There are two ways AIDS is transmitted: by blood-to-blood contact and by intimate sexual contact. Period. That is the case for children as well as adults.

There is not a single reported case of AIDS resulting from casual contact. Coughing, hugging, crying, toilet seats, shared utensils, saliva -- none of these has been established to transmit AIDS.

If there were any basis to the common fears one hears these days, then ambulance drivers, doctors, nurses, firemen and the police would all be reporting cases of AIDS from caring for or assisting persons with AIDS. Not one such case has been reported. So, too, parents and siblings in the same house with persons with AIDS would be coming down with the disease. Again, no cases reported.

As further proof, six separate studies by the Centers for Disease Control of family members of persons with AIDS have failed to demonstrate any risk of infection to adults who had no sexual contact with the infected patients.

In light of all the evidence, why are we manufacturing concerns of disease transmission based on theoretical possibilities?

It is important to recognize that school-age children are not a high-risk group. In fact, most of the pediatric cases of AIDS (about 180 out of 13,000 cases, with only about 90 still alive) are the result of intrauterine transmission from the mother during birth. Many of these children are too young or too sick to attend school. The remainder are likely to be preschool age.

How many school-age children with AIDS are there? No more than 20 percent of the total number of pediatric cases have gotten AIDS from blood transfusions or blood products, and only some of those are of school age. But, again, we are talking about a very small number -- probably no more than 30 cases nationwide.

And, in the schoolroom, we are not waiting, as some have suggested, for a catastrophe to break loose. Indeed, the number of school-age children with AIDS is certain not to increase at the same level, and may actually decline, as a result of the HTLV-III antibody test that protects the blood supply against donations from persons who have been exposed to the virus.

However, in the case of very young children, there is good reason to be cautious, because parents need to have a sense of confidence about the safety of the school environment. Caution is also justified in order to minimize exposure that might result from scratching, vomiting, diarrhea, biting and spitting.

The Centers for Disease Control, which has published guidelines for local schools on these issues, provides an exception for those cases, particularly for preschool-age children, where there is even a remote risk of transmission.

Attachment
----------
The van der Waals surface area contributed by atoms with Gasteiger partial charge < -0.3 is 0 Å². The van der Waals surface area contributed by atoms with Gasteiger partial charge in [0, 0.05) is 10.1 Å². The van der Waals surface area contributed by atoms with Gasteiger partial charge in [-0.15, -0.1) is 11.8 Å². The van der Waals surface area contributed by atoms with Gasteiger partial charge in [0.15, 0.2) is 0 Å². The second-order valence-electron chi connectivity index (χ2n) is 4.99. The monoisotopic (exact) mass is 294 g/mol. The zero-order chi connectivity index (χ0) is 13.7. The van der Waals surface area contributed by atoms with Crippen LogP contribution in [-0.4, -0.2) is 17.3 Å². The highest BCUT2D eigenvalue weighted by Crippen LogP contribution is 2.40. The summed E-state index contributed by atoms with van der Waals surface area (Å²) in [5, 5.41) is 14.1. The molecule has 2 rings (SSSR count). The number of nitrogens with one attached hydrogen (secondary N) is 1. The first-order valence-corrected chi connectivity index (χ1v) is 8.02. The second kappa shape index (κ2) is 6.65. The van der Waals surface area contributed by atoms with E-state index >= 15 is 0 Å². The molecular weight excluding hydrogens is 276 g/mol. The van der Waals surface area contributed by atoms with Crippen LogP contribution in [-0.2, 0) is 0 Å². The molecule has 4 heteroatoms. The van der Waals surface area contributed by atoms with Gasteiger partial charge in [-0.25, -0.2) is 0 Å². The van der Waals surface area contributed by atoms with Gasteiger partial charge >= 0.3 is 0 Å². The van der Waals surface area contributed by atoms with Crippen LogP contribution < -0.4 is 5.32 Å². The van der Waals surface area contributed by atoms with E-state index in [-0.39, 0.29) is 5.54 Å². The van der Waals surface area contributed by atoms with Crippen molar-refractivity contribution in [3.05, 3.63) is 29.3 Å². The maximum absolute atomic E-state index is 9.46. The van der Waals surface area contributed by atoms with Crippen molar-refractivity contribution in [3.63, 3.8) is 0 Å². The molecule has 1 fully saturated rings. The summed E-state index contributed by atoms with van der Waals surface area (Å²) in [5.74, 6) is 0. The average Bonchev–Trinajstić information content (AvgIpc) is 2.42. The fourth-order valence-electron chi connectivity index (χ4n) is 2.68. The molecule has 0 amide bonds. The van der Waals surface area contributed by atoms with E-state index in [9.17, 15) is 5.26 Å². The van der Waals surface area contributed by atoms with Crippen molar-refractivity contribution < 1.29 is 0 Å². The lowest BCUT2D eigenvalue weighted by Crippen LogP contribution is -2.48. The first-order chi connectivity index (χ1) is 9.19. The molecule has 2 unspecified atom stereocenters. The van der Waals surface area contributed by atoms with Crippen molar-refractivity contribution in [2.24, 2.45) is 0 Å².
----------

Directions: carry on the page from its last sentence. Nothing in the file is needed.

There is also the issue of teachers and other school employees who have AIDS. Undoubtedly there will in the future be more teachers with AIDS than students with AIDS. And there are those who, regardless of the medical condition of the individual, would refuse to permit employees with AIDS to continue to work in the schools.

There is no more medical justification for tossing teachers out of their jobs than there is for firing lawyers with AIDS, or accountants, or university professors. Moreover, society's interests are best served by allowing persons with AIDS, who pose no threat to their co-workers or those they serve, and who are capable of working, to remain productive in their jobs.

The AIDS controversy underscores the need for a major effort aimed at educating the public about the real risks, as well as the unfounded fears, associated with the disease. In our experience at the Whitman-Walker Clinic, once people receive sound medical information, their concerns are very much diminished.

At the risk of being labeled "sentimentalists," there is something else that we think is very important. And that is the way we as people responded to serious illness that affects our fellows. What we need is not a hysterical reaction that serves no purpose other than to multiply the grief of those who have the disease. What we need instead is what President Reagan, in his recent remarks on the United Way campaign, referred to as our nation's "greatest treasures" -- and that is, "the good and decent and noble virtues of the American heart." Let's not lose sight of that in this debate.